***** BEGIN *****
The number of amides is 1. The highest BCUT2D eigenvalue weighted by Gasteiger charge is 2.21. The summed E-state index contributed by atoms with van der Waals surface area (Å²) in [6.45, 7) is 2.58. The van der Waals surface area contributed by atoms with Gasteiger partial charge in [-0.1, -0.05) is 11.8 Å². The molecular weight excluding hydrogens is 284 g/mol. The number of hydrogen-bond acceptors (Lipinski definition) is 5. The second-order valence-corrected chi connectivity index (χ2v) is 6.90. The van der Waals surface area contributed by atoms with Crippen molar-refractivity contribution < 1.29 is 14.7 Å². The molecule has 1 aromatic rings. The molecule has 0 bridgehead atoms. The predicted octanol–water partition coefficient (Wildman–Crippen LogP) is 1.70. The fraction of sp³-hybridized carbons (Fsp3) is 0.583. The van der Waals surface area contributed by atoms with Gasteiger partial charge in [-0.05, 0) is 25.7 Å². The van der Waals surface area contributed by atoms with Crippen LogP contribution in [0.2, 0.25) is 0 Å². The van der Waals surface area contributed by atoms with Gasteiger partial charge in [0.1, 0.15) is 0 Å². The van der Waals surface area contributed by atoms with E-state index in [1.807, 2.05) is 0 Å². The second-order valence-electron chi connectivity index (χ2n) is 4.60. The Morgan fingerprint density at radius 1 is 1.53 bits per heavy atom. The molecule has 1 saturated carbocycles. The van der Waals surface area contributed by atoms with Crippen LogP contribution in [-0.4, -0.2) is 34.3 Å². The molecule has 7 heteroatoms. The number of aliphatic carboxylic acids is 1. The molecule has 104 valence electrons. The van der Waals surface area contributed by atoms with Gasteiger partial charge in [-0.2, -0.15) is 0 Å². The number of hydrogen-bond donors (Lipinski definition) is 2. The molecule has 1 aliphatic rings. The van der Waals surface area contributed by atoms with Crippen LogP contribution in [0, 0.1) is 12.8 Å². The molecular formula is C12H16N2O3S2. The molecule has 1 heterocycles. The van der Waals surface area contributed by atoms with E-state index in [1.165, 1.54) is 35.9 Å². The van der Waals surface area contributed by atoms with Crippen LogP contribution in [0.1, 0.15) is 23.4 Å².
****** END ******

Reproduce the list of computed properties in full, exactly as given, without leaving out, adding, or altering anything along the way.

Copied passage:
The number of amides is 1. The highest BCUT2D eigenvalue weighted by Gasteiger charge is 2.21. The summed E-state index contributed by atoms with van der Waals surface area (Å²) in [6.45, 7) is 2.58. The van der Waals surface area contributed by atoms with Gasteiger partial charge in [-0.1, -0.05) is 11.8 Å². The molecular weight excluding hydrogens is 284 g/mol. The number of hydrogen-bond acceptors (Lipinski definition) is 5. The second-order valence-corrected chi connectivity index (χ2v) is 6.90. The van der Waals surface area contributed by atoms with Crippen molar-refractivity contribution < 1.29 is 14.7 Å². The molecule has 1 aromatic rings. The molecule has 0 bridgehead atoms. The predicted octanol–water partition coefficient (Wildman–Crippen LogP) is 1.70. The fraction of sp³-hybridized carbons (Fsp3) is 0.583. The van der Waals surface area contributed by atoms with Gasteiger partial charge in [-0.05, 0) is 25.7 Å². The van der Waals surface area contributed by atoms with Crippen LogP contribution in [0.2, 0.25) is 0 Å². The van der Waals surface area contributed by atoms with Gasteiger partial charge in [0.1, 0.15) is 0 Å². The van der Waals surface area contributed by atoms with E-state index in [1.807, 2.05) is 0 Å². The second-order valence-electron chi connectivity index (χ2n) is 4.60. The Morgan fingerprint density at radius 1 is 1.53 bits per heavy atom. The molecule has 1 saturated carbocycles. The van der Waals surface area contributed by atoms with Crippen LogP contribution in [-0.4, -0.2) is 34.3 Å². The molecule has 7 heteroatoms. The number of aliphatic carboxylic acids is 1. The molecule has 104 valence electrons. The van der Waals surface area contributed by atoms with Gasteiger partial charge in [-0.2, -0.15) is 0 Å². The number of hydrogen-bond donors (Lipinski definition) is 2. The molecule has 1 aliphatic rings. The van der Waals surface area contributed by atoms with Crippen LogP contribution in [0, 0.1) is 12.8 Å². The molecular formula is C12H16N2O3S2. The molecule has 1 heterocycles. The van der Waals surface area contributed by atoms with E-state index in [1.165, 1.54) is 35.9 Å². The van der Waals surface area contributed by atoms with Crippen LogP contribution in [0.1, 0.15) is 23.4 Å².